03:40 So some of the side effects of pyridoxine deficiency could be in the realms of depressions for early science.

    03:48 Also we see that pyridoxine is important in red blood cell production.

    03:55 Now we could go into super detail on each of these processes.

    04:01 And where the vitamins come into play.

    04:03 And there are some of them well have been featured in your biochemistry course.

    04:08 But here the purpose is for us is just to cover specifically what you need to know about each of these vitamins for the exams.

    04:16 So that you can score best on the exam.

    04:19 Otherwise we could be here for weeks just talking about all of the roles of different vitamins in the biochemical processes.

    04:25 So these are just the highlights that we're covering.

    04:28 When we see deficiency again in B6, you probably remember just a few moments ago that we discussed a bit of vitamin B3 or niacin.

    04:40 And so B6 being a cofactor for the production of niacin.

    04:45 Again we can see niacin shortage because of B6 deficiency.

    04:50 And this can also lead to peripheral neuropathy.

    04:55 As well as seizures and anemia.

    04:59 Now it makes sense, right.

    05:01 If you look back to the slide of what B6 is involved in.

    05:06 You would expect that perhaps there were some other issues with the nervous system as well as anemia.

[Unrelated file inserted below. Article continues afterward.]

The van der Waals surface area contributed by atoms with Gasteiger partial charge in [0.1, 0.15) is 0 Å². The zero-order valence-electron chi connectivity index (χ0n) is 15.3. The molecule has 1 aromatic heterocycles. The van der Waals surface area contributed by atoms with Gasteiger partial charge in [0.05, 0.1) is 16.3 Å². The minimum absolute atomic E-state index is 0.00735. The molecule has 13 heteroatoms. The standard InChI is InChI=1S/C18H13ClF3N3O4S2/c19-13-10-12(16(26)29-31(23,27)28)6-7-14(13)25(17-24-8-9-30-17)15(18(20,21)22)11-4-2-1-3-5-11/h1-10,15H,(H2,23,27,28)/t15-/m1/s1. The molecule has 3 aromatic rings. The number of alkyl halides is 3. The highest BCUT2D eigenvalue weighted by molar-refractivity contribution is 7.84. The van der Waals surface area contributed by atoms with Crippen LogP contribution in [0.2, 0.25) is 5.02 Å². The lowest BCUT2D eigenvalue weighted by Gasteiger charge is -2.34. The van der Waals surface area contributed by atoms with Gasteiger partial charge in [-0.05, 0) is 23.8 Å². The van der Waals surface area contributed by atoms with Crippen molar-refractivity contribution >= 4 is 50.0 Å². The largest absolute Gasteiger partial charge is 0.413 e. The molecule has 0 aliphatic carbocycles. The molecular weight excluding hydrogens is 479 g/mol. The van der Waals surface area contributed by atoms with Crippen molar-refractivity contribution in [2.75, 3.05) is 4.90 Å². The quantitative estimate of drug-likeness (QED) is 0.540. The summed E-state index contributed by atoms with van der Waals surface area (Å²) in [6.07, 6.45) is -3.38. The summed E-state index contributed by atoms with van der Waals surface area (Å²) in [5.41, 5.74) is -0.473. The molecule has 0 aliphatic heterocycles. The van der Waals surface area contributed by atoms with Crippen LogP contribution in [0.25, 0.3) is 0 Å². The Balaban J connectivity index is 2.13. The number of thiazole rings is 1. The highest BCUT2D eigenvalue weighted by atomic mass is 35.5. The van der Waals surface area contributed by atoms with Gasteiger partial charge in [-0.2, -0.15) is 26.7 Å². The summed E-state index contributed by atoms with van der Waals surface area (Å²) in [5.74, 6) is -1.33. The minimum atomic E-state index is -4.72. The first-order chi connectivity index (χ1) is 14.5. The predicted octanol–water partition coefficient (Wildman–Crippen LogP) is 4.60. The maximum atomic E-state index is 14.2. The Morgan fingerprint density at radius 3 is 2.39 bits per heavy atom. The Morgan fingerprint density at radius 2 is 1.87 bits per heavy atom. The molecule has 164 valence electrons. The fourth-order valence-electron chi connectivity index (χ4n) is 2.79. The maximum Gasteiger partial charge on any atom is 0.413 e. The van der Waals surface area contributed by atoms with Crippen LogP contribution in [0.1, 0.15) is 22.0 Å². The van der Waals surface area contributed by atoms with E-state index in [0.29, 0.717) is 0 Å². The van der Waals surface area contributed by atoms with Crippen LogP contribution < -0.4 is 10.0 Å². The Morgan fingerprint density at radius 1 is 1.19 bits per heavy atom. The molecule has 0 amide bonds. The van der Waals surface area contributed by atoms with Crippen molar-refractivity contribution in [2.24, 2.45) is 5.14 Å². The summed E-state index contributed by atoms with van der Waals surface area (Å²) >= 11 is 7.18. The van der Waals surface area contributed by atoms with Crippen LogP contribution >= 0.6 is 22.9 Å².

05:14 Because it's involved in red blood cell production.

    05:16 So you can pretty much predict what the symptoms of deficiency are by understanding what the vitamin is used for.

    05:26 So now moving on to biotin.

    05:31 Biotin, there's not a whole ton to say about it.

    05:35 Biotin is plentiful in most of our diets.

    05:38 Cell growth is one of the things that it's particularly involved in.

    05:41 It assists with the synthesis of fatty acids And guess what production of red blood cells.

    05:48 So we have explored the first set of our water soluble vitamins.

    05:56 And I look forward to seeing you in the next lecture.

    05:58 Where we get into a little bit more detail talking about B9 and B12.

    06:04 Because those two have some specific interactions which are really important to look at.

    06:10 I hope to see you there soon.

    About the Lecture

    The lecture Vitamin B3, B5, B6 and B7 by Georgina Cornwall, PhD is from the course Nutrition. It contains the following chapters:

    • Vitamin B3 - Niacin
    • Vitamin B7 - Biotin

    Included Quiz Questions

    1. Pyridoxine (B6)
    2. Biotin (B7)
    3. Pantothenic acid (B5)
    4. Folic acid (B9)
    5. Vitamin C
    1. B3
    2. B1
    3. B6
    4. B7
    5. B5
    1. B6
    2. B1
    3. B3
    4. B5
    5. B7
    1. Pyridoxine
    2. Folic acid
    3. Thiamin
    4. Biotin
    5. Xanthine
    1. B7
    2. B6
    3. B1
    4. B3
    5. B2

    Author of lecture Vitamin B3, B5, B6 and B7

     Georgina Cornwall, PhD

    Georgina Cornwall, PhD

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    Pictures explain a lot than words. Perfect overwiev. Thank you and kind regards
    By Vit K. on 12. October 2017 for Vitamin B3, B5, B6 and B7

    Very interesting. Maybe ratio of aminoacid tryptophan metabolized to niacin and niacin consumed with food is good to mention. B6 can be pyridoxine or pyridoxal?